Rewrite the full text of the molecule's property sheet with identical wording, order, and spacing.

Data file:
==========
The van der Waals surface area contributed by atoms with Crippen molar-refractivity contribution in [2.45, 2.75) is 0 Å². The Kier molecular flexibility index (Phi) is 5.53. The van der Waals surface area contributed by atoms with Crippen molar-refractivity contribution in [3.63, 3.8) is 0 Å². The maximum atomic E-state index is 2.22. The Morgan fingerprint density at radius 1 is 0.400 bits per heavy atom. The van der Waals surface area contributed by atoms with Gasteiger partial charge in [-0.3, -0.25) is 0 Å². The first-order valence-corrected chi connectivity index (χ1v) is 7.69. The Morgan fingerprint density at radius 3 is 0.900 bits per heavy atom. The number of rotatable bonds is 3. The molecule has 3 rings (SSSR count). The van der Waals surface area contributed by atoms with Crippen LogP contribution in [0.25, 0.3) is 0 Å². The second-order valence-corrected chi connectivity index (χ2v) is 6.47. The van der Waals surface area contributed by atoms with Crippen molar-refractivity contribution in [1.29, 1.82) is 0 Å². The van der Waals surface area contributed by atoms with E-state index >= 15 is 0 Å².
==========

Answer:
The van der Waals surface area contributed by atoms with Crippen molar-refractivity contribution in [2.45, 2.75) is 0 Å². The Kier molecular flexibility index (Phi) is 5.53. The van der Waals surface area contributed by atoms with Crippen molar-refractivity contribution in [3.63, 3.8) is 0 Å². The maximum atomic E-state index is 2.22. The Morgan fingerprint density at radius 1 is 0.400 bits per heavy atom. The van der Waals surface area contributed by atoms with Gasteiger partial charge in [-0.3, -0.25) is 0 Å². The first-order valence-corrected chi connectivity index (χ1v) is 7.69. The Morgan fingerprint density at radius 3 is 0.900 bits per heavy atom. The number of rotatable bonds is 3. The molecule has 3 rings (SSSR count). The van der Waals surface area contributed by atoms with Crippen LogP contribution in [0.25, 0.3) is 0 Å². The second-order valence-corrected chi connectivity index (χ2v) is 6.47. The van der Waals surface area contributed by atoms with Crippen molar-refractivity contribution in [1.29, 1.82) is 0 Å². The van der Waals surface area contributed by atoms with E-state index >= 15 is 0 Å².